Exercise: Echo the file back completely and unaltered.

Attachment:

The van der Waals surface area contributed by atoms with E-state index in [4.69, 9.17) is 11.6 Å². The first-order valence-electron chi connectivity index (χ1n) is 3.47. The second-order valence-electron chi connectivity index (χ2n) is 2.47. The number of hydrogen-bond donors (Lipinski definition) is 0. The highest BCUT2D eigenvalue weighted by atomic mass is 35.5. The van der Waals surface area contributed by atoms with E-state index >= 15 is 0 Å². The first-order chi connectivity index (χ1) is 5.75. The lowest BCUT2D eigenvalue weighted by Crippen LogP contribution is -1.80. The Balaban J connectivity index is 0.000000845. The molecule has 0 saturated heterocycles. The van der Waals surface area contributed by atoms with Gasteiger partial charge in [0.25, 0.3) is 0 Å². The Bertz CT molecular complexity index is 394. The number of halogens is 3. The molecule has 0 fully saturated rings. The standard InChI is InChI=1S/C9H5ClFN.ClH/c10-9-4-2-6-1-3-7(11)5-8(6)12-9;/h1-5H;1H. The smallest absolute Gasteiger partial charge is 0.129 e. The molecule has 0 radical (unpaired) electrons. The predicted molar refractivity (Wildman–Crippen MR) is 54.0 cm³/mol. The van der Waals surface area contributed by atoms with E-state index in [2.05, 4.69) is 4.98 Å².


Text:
The van der Waals surface area contributed by atoms with E-state index in [4.69, 9.17) is 11.6 Å². The first-order valence-electron chi connectivity index (χ1n) is 3.47. The second-order valence-electron chi connectivity index (χ2n) is 2.47. The number of hydrogen-bond donors (Lipinski definition) is 0. The highest BCUT2D eigenvalue weighted by atomic mass is 35.5. The van der Waals surface area contributed by atoms with E-state index >= 15 is 0 Å². The first-order chi connectivity index (χ1) is 5.75. The lowest BCUT2D eigenvalue weighted by Crippen LogP contribution is -1.80. The Balaban J connectivity index is 0.000000845. The molecule has 0 saturated heterocycles. The van der Waals surface area contributed by atoms with Gasteiger partial charge in [0.25, 0.3) is 0 Å². The Bertz CT molecular complexity index is 394. The number of halogens is 3. The molecule has 0 fully saturated rings. The standard InChI is InChI=1S/C9H5ClFN.ClH/c10-9-4-2-6-1-3-7(11)5-8(6)12-9;/h1-5H;1H. The smallest absolute Gasteiger partial charge is 0.129 e. The molecule has 0 radical (unpaired) electrons. The predicted molar refractivity (Wildman–Crippen MR) is 54.0 cm³/mol. The van der Waals surface area contributed by atoms with E-state index in [2.05, 4.69) is 4.98 Å².